2. Phase-out mercury use in products and processes based upon the availability of safe and cost-effective alternatives. 
3. Phase-out mercury use in artisanal and small-scale gold mining through a variety of means, including supply reduction and addressing the issue from a sustainable development approach.
4. Phase-out mercury use in schools and other areas where children and other vulnerable populations to the impacts of mercury could be exposed.
5. Minimize anthropogenic atmospheric emissions of mercury where processes or products cannot be phased-out or mercury use is incidental, through such mechanisms as Best Available Technologies (BAT)/Best Environmental Practices (BEP) requirements.
6. Develop and promote the environmentally sound management of wastes containing mercury, especially through environmentally sound storage.
7. Create, promote and implement a nationwide monitoring of mercury, particularly in the food supplies of humans and wildlife.
8. Provide new and additional financial and technical resources especially for capacity building and information exchange, to enable affected communities to control mercury sources effectively.
9. Provide adequate resources to enable proper and prompt implementation of appropriate mercury control regulations, such as but not limited to, Department of Health Administrative Order No. 2008-0021.
10. Increase public information and awareness-raising especially for women, children, indigenous peoples, fisher folk, consumers of fish, and other marginalized sectors.

“P-Noy’s administration needs to carry this issue forward. They need to build on what the DOH has accomplished in the healthcare sector by providing the necessary funds and political will to see the phase-out through, like the recently released Php 13.2 M allocation for purchase of non-mercurial thermometers for LGU hospitals and additional Php 465,000 for calibration units,” explained Faye Ferrer of Health Care Without Harm - Southeast Asia, one of the participating groups. “From the DOH, they need to extend and synchronize efforts with the DTI to address trade of mercury, DENR to address waste and storage, and LGUs on issues of implementation. P-Noy’s leadership will be crucial in making this happen.”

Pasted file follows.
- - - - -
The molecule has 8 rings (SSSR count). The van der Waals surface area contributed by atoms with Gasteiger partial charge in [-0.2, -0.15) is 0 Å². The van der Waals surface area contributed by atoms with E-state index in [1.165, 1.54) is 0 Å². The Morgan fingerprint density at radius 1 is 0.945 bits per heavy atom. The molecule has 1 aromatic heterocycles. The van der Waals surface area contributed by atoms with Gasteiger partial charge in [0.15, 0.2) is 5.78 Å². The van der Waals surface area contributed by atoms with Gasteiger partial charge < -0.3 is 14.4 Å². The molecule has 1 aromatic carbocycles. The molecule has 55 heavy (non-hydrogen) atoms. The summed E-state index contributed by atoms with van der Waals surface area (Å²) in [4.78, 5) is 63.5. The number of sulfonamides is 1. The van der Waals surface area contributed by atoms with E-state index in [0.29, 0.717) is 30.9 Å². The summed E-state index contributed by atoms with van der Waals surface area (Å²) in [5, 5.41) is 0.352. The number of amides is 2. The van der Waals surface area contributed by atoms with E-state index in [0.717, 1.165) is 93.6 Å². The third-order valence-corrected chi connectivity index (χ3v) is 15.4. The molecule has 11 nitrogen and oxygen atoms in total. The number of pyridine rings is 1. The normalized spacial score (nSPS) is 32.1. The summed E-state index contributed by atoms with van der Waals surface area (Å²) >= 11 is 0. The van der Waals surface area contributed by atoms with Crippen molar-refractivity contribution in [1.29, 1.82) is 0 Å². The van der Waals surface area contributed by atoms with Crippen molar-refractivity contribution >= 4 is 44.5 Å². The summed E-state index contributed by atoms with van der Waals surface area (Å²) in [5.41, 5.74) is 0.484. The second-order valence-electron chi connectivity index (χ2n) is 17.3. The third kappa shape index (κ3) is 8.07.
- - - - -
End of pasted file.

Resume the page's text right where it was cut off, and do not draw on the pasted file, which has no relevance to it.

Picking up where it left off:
In spite of the challenges faced in wrestling with mercury pollution in the country, among many issues, the group remained positive in what the P-Noy administration can do. “President Noynoy’s commitment to serve the common good should translate to concrete reforms that will proactively protect our people and the environment from mercury and other toxic pollution,” stated Manny Calonzo of Global Alliance for Incinerator Alternatives, one of the participating groups.

The groups also highlighted the need for global action which the Philippines can help lead, noting the ongoing international negotiations to develop a treaty to control mercury pollution under the United Nations Environment Programme. In their letter, the groups urged P-Noy “to look at this [treaty] as an excellent opportunity to bring your transformative leadership to bear change not only domestically but at the international stage as well. Let not the Philippines be simply a passive by-stander, but will it to become an active leader in the fight to eliminate mercury from our global society.”